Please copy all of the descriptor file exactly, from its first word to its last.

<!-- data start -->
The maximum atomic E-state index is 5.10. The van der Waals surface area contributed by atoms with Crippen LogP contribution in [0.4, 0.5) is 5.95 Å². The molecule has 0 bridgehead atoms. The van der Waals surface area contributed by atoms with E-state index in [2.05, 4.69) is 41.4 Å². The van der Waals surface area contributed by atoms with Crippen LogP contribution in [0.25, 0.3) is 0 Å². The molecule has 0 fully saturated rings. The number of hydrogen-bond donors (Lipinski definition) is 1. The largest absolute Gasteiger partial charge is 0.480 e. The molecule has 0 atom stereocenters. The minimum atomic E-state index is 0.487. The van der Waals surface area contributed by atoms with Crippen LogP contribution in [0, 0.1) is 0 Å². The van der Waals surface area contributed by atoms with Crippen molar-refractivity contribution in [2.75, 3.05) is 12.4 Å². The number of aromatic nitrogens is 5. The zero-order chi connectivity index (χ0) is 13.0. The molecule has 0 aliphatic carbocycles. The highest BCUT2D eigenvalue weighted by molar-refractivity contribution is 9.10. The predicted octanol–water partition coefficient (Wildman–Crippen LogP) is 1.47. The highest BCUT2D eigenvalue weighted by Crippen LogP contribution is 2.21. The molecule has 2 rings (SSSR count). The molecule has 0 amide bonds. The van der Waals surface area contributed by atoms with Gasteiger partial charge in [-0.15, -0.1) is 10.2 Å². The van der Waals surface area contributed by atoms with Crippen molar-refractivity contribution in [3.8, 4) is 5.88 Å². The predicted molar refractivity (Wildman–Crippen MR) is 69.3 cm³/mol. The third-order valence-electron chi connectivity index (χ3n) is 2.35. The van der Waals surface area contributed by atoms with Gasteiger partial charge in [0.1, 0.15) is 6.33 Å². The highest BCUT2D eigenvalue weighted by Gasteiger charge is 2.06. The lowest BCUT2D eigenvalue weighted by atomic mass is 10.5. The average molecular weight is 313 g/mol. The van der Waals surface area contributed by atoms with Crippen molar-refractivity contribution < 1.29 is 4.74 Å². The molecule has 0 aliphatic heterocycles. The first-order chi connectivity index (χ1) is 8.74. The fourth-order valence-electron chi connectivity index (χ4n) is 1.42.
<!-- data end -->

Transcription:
The maximum atomic E-state index is 5.10. The van der Waals surface area contributed by atoms with Crippen LogP contribution in [0.4, 0.5) is 5.95 Å². The molecule has 0 bridgehead atoms. The van der Waals surface area contributed by atoms with E-state index in [2.05, 4.69) is 41.4 Å². The van der Waals surface area contributed by atoms with Crippen LogP contribution in [0.25, 0.3) is 0 Å². The molecule has 0 fully saturated rings. The number of hydrogen-bond donors (Lipinski definition) is 1. The largest absolute Gasteiger partial charge is 0.480 e. The molecule has 0 atom stereocenters. The minimum atomic E-state index is 0.487. The van der Waals surface area contributed by atoms with Crippen LogP contribution in [0, 0.1) is 0 Å². The van der Waals surface area contributed by atoms with Crippen molar-refractivity contribution in [2.75, 3.05) is 12.4 Å². The number of aromatic nitrogens is 5. The zero-order chi connectivity index (χ0) is 13.0. The molecule has 0 aliphatic carbocycles. The highest BCUT2D eigenvalue weighted by molar-refractivity contribution is 9.10. The predicted octanol–water partition coefficient (Wildman–Crippen LogP) is 1.47. The highest BCUT2D eigenvalue weighted by Crippen LogP contribution is 2.21. The molecule has 2 rings (SSSR count). The molecule has 0 amide bonds. The van der Waals surface area contributed by atoms with Gasteiger partial charge in [-0.15, -0.1) is 10.2 Å². The van der Waals surface area contributed by atoms with Crippen molar-refractivity contribution in [3.8, 4) is 5.88 Å². The predicted molar refractivity (Wildman–Crippen MR) is 69.3 cm³/mol. The third-order valence-electron chi connectivity index (χ3n) is 2.35. The van der Waals surface area contributed by atoms with Gasteiger partial charge in [0.1, 0.15) is 6.33 Å². The highest BCUT2D eigenvalue weighted by Gasteiger charge is 2.06. The lowest BCUT2D eigenvalue weighted by atomic mass is 10.5. The average molecular weight is 313 g/mol. The van der Waals surface area contributed by atoms with Crippen molar-refractivity contribution < 1.29 is 4.74 Å². The molecule has 0 aliphatic heterocycles. The first-order chi connectivity index (χ1) is 8.74. The fourth-order valence-electron chi connectivity index (χ4n) is 1.42.